How Social Comparisons Get in the Way of Success

Francesca GinoOne of the factors that derail our decisions has to do with forces from our relationships is due to social comparisons.  Now since we are human beings, whenever we try to evaluate ourselves on several dimensions from how good we are as decision makers to how good we are at solving problems or how creative we are.  We look at others – our peers, colleagues and friends in order to evaluate ourselves.  But those types of social comparisons can come in the way when we are implementing our plans.

So, for example, there is some really interesting research coming out of Kellogg showing the following.  Imagine you’re an MBA student who graduated recently and you’re considering different job offers.  The first offer is with a company that you really like and the job is for $150,000 a year.  This is your base salary.  And you know that your peers, people who graduated from your own program, are also offered similar jobs for the same compensation, $150,000.  Now there is a second job offer that you’re considering and it’s one where this time you’ll be joining a different company but it’s also a company that you very much like.  And the salary’s a little bit higher.  It’s $175,000 – so $25,000 higher than the previous one.  This time you know that other people like you – so peers and graduates from your same program are being offered similar jobs for $185,000.  What the data suggests is that if you were presented with this situation, you would tend to choose the first job – the one that has a lower salary. 

And the reason is that the social comparison that is triggered by the second job is making you feel uneasy.  And so you’d rather go with the job that pays less but knowing that you fare as well when comparing yourself to your peers.  So social comparison can really come in the way of good decision making and can derail us as we implement our plans.  So what should we do about that?  Once again the solution is, in a sense, intuitive but difficult to apply.  As we’re making decisions we should ask ourselves questions about the information that we are using to make those decisions and whether it’s information about ourselves only or social comparisons are trickling in and affecting the way we are thinking about the problem or the decision itself.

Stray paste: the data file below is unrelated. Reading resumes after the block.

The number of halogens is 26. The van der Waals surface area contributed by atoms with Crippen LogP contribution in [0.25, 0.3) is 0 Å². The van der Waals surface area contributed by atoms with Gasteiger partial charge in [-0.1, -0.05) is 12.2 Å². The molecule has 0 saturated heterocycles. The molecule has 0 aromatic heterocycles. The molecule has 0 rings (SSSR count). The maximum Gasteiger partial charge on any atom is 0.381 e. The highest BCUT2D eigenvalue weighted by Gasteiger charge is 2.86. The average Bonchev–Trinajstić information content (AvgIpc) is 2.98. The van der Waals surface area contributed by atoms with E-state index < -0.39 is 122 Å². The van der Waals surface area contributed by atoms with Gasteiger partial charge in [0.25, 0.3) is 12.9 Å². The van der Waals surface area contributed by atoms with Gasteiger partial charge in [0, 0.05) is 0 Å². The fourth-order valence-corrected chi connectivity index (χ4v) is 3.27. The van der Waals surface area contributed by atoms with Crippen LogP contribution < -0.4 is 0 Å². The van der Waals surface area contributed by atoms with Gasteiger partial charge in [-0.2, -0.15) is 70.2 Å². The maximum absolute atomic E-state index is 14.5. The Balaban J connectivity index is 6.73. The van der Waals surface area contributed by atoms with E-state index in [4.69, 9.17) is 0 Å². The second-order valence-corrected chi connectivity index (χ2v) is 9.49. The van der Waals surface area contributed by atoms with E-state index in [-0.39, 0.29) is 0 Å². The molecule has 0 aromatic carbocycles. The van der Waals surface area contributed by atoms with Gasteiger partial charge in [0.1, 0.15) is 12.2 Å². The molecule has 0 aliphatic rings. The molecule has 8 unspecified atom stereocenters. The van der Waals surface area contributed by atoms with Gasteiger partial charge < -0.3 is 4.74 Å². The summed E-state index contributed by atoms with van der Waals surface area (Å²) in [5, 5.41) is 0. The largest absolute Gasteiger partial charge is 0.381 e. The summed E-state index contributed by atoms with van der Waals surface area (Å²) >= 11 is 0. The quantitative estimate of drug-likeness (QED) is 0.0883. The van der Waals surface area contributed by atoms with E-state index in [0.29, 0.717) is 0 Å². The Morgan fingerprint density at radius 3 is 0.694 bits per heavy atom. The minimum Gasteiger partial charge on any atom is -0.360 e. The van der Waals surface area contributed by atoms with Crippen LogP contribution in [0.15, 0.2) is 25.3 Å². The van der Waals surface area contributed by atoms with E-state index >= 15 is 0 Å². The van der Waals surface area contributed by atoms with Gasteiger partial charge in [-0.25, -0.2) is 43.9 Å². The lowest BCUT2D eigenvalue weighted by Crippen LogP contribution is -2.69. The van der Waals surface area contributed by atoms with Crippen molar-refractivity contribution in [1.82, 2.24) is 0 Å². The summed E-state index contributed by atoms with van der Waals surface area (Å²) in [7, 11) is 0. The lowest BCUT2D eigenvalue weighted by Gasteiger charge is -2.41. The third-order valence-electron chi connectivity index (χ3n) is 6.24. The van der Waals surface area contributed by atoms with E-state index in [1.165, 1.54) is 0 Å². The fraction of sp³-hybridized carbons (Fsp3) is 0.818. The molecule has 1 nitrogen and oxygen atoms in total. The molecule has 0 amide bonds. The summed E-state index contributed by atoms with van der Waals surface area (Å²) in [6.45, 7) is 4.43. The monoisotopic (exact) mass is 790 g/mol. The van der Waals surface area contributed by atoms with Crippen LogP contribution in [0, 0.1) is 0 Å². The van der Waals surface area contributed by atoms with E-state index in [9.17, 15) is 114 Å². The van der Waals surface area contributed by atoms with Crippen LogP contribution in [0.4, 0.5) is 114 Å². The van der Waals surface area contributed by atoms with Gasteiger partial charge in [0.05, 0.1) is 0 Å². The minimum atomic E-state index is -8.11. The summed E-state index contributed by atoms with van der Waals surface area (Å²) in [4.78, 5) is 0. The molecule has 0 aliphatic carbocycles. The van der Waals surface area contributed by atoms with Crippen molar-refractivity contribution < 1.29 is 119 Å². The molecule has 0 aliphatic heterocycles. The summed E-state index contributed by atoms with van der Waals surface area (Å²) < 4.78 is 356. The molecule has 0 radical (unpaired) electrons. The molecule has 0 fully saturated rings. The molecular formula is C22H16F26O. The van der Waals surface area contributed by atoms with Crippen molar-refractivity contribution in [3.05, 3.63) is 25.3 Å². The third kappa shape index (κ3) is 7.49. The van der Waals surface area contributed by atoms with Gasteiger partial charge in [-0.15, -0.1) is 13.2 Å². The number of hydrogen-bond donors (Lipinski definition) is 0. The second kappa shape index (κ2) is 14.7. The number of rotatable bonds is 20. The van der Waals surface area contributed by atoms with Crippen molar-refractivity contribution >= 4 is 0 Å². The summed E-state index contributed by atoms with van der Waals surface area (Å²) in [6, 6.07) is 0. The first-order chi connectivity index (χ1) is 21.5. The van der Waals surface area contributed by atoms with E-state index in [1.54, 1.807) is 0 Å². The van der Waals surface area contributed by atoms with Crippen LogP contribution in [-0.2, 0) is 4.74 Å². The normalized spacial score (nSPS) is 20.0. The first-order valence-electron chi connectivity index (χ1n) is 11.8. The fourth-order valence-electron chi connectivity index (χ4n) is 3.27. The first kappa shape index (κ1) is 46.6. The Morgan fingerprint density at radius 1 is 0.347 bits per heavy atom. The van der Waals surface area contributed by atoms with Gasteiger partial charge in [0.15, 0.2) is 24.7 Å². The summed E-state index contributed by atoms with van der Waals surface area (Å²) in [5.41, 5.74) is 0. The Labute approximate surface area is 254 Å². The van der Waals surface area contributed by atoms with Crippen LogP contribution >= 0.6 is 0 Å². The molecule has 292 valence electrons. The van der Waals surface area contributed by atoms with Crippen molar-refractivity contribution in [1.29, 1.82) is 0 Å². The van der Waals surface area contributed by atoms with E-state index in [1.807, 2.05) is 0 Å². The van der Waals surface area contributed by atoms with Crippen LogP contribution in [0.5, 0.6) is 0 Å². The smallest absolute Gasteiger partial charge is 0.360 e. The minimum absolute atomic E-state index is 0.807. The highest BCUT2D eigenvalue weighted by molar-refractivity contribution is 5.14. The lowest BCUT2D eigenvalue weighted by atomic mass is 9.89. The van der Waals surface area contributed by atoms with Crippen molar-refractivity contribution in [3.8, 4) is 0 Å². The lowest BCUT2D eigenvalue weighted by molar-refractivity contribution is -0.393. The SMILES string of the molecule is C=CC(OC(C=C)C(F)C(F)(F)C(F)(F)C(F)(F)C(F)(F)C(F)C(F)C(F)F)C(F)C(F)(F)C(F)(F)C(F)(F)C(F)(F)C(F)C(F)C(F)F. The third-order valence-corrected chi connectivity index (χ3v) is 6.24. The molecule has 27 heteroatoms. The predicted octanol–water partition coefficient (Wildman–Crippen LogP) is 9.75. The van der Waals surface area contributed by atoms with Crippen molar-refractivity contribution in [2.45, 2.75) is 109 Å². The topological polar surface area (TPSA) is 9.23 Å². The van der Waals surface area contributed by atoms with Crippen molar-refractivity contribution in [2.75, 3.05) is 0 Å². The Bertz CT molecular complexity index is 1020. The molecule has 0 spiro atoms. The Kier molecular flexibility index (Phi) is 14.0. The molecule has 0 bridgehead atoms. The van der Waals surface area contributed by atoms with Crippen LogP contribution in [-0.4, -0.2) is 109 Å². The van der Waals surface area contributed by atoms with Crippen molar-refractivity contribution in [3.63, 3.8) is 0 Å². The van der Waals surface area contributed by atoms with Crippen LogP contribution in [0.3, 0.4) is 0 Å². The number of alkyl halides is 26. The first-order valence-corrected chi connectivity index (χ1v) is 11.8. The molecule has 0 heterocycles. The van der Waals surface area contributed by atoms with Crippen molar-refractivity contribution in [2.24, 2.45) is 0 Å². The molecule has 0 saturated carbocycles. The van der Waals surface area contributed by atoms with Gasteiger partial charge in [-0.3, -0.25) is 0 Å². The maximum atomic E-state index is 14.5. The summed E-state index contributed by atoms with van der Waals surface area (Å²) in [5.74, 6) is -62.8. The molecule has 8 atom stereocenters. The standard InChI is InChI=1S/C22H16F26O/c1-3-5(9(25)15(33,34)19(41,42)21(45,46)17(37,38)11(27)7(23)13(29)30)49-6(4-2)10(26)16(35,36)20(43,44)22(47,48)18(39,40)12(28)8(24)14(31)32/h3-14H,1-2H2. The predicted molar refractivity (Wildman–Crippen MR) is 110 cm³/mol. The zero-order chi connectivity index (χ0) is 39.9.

Directed / Produced by Jonathan Fowler & Elizabeth Rodd

 

When social comparison trickle into the decisions we make, it affects the way we think about the problem or the decision itself.

A dark matter hurricane is crashing into Earth

Giving our solar system a "slap in the face"

Surprising Science
  • A stream of galactic debris is hurtling at us, pulling dark matter along with it
  • It's traveling so quickly it's been described as a hurricane of dark matter
  • Scientists are excited to set their particle detectors at the onslffaught
Keep reading Show less

Are we all multiple personalities of universal consciousness?

Bernardo Kastrup proposes a new ontology he calls “idealism” built on panpsychism, the idea that everything in the universe contains consciousness. He solves problems with this philosophy by adding a new suggestion: The universal mind has dissociative identity disorder.

We’re all one mind in "idealism." (Credit: Alex Grey)
Mind & Brain

There’s a reason they call it the “hard problem.” Consciousness: Where is it? What is it? No one single perspective seems to be able to answer all the questions we have about consciousness. Now Bernardo Kastrup thinks he’s found one. He calls his ontology idealism, and according to idealism, all of us and all we perceive are manifestations of something very much like a cosmic-scale dissociative identity disorder (DID). He suggests there’s an all-encompassing universe-wide consciousness, it has multiple personalities, and we’re them.

Keep reading Show less

How the appendix may kick-start Parkinson’s

Is the appendix a useless organ, an immune system benefactor, a Parkinson's disease instigator, or all of the above?

(Photo from Flickr)
Surprising Science
  • As far back as Darwin, scientists have thought the appendix was a vestigial organ, but opinions have changed in recent years.
  • A new study found that the appendix houses Lewy bodies, abnormal protein deposits that contribute to Parkinson's disease.
  • Researchers suggest an appendectomy may lower one's risk of Parkinson's, while other research suggests the appendix has important roles to play in our immune system.
Keep reading Show less